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Child advocates urging Kansans to wear blue today

POSTED April 12, 2012 5:06 p.m.
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Aiden Loveland Koster wants everyone get their blue on today and raise awareness of problem too often kept tucked in the shadows – child abuse.
“Child abuse is still a problem in this community, unfortunately,” said Koster, executive director of Central Kansas Court Appointed Special Advocates. “We have a responsibility to look out for the most vulnerable people around us. It shouldn’t hurt to be a child.”
Koster is joining Kansas Attorney General Derek Schmidt and the Kansas Child Death Review Board in encouraging Kansans to don the color blue as part of April’s observance of Child Abuse Prevention Month.
She said there are 125 cases currently assigned to Central Kansas CASA. Nine of those cases are assigned to volunteers and there will be another round of volunteer training in May.
CASA is a national organization of volunteers trained to represent abused and neglected children in the courtroom and other settings. Central Kansas CASA serves Barton, Ellsworth, Rice, Russell, and Stafford counties, but 96 percent of their cases are out of Barton County.
Schmidt echoed Koster’s comments. “Being mindful of the signs of child abuse and early warning signs can help protect our Kansas children from abuse.”
According to the Kansas Child Death Review Board, warning signs of child abuse may include parents or caregivers who lack social contact outside the family, have alcohol or drug abuse problems, or are excessively controlling or resentful of a child. Abusive parents or caregivers may belittle children by either directly criticizing them or using subtle put-downs disguised as humor. They rationalize their behavior as a form of discipline aimed at helping the child. Abusers also avoid talking about their child’s injuries.
Victims of child abuse can exhibit a lack of trust, are fearful or anxious about going home, have uncontrolled emotions, and lash out in anger. They may feel worthless, depressed, shameful and withdraw from others. Victims frequently have inadequately explained injuries, exhibit excessive sadness or crying and have difficulty sleeping. Children who are neglected generally have bad hygiene, wear ill-fitting or dirty clothing and have untreated injuries or illnesses. They can appear underdeveloped and malnourished and have excessive school absences.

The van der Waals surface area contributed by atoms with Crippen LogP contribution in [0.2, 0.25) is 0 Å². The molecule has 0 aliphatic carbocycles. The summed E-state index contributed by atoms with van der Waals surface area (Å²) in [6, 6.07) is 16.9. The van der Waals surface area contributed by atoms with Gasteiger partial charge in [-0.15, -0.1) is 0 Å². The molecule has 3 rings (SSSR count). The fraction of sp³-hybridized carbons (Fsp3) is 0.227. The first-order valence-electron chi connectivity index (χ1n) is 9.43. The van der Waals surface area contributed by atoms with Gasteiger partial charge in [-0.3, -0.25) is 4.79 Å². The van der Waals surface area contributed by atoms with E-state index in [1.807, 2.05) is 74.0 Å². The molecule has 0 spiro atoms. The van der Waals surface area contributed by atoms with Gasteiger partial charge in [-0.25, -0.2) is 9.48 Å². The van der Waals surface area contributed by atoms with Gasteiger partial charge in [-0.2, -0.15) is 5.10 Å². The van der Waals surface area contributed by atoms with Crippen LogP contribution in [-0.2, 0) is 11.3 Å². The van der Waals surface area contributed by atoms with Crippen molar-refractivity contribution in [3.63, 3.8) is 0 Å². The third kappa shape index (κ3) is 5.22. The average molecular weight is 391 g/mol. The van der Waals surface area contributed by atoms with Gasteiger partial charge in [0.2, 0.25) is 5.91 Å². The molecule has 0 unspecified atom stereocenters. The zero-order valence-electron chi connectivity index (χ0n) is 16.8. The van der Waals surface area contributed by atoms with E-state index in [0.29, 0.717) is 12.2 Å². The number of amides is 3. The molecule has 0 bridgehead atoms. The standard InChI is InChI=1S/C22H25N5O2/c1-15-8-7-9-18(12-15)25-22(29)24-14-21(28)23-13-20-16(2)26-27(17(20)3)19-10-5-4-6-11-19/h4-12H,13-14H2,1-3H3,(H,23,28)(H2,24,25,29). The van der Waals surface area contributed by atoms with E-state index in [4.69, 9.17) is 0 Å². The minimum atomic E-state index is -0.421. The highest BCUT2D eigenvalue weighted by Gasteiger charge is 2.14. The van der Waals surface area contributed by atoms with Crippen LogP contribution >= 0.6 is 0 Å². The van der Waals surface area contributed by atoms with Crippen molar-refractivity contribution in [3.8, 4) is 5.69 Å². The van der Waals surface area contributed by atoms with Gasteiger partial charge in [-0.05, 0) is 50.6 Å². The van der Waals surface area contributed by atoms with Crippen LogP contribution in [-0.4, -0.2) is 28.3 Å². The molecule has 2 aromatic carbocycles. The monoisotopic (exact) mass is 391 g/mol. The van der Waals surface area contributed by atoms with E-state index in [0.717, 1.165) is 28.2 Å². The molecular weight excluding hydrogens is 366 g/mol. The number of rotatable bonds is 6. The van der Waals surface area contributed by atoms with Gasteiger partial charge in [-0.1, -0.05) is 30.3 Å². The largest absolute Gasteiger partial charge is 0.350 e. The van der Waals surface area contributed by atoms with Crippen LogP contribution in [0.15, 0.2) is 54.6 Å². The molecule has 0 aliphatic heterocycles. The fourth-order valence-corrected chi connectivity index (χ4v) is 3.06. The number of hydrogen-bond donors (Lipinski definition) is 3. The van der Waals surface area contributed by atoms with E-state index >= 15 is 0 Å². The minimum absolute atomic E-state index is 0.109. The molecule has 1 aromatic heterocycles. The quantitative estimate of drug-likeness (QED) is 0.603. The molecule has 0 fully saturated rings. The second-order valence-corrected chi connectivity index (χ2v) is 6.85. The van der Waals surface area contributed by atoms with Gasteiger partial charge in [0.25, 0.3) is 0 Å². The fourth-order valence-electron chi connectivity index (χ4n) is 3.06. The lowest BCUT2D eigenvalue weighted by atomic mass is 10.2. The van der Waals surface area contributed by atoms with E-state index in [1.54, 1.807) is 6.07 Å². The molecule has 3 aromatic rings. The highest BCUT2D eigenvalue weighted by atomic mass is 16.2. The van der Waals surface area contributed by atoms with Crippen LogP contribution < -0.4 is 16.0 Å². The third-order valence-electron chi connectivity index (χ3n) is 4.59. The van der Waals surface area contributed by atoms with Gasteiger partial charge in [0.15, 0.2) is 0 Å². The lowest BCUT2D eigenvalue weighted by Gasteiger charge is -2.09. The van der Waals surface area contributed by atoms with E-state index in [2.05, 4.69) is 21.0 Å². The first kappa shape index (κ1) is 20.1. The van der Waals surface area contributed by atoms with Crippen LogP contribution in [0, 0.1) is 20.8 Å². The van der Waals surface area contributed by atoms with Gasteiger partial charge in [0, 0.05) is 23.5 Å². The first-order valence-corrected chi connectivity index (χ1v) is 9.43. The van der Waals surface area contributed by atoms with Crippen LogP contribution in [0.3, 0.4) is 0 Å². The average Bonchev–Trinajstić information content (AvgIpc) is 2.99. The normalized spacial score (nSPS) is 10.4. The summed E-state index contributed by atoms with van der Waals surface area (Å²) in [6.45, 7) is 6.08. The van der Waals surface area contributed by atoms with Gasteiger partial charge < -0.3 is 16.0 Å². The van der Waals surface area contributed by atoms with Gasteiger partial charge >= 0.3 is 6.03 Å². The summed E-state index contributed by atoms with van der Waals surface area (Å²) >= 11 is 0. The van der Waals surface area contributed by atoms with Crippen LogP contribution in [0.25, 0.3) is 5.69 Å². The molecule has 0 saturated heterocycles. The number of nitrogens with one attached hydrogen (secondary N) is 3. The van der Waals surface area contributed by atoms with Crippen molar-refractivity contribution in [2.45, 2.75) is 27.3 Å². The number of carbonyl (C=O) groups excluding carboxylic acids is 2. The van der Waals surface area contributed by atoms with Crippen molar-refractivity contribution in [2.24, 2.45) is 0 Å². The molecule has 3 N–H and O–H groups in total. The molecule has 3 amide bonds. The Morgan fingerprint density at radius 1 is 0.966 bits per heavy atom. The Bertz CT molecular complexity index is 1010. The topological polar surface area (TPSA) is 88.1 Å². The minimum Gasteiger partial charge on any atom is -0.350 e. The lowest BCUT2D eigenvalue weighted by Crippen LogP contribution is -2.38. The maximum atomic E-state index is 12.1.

Children regularly get bruises and bumps, especially over bony areas such as the knees, elbows and shins. However, injuries on other parts of the body, such as the stomach, cheeks, ears, buttocks, mouth, or thighs raise concerns of abuse. Black eyes, human bite marks and burns seldom come from everyday play.
“When a child is abused, they are more likely to suffer developmental delays and have academic problems once they reach school,” Koster said. “Children who are abused are less likely to graduate from high school.”
 “A variety of factors can contribute to child abuse,” said Angela Nordhus, executive director of the Kansas Child Death Review Board. “Stress, lack of understanding of child development and behavior, parental substance abuse and mental illness can all contribute to abusive behavior. It often arises when emotions are running high and are poorly controlled.”
While physical abuse is the most visible form, other types of abuse, such as emotional, sexual and neglect also result in serious harm. Ignoring children’s needs, putting them in unsupervised or dangerous situations or creating a sense of worthlessness or being unwanted, are all forms of abuse.
To report suspected cases of child abuse or neglect, call the Kansas Protection Report Center at 800-922-5330. In cases in which the child may be in imminent danger, call 911. Locally, people can contact local law enforcement or St. Francis Community Services.  
For additional information, visit, or call 785-296-7970.


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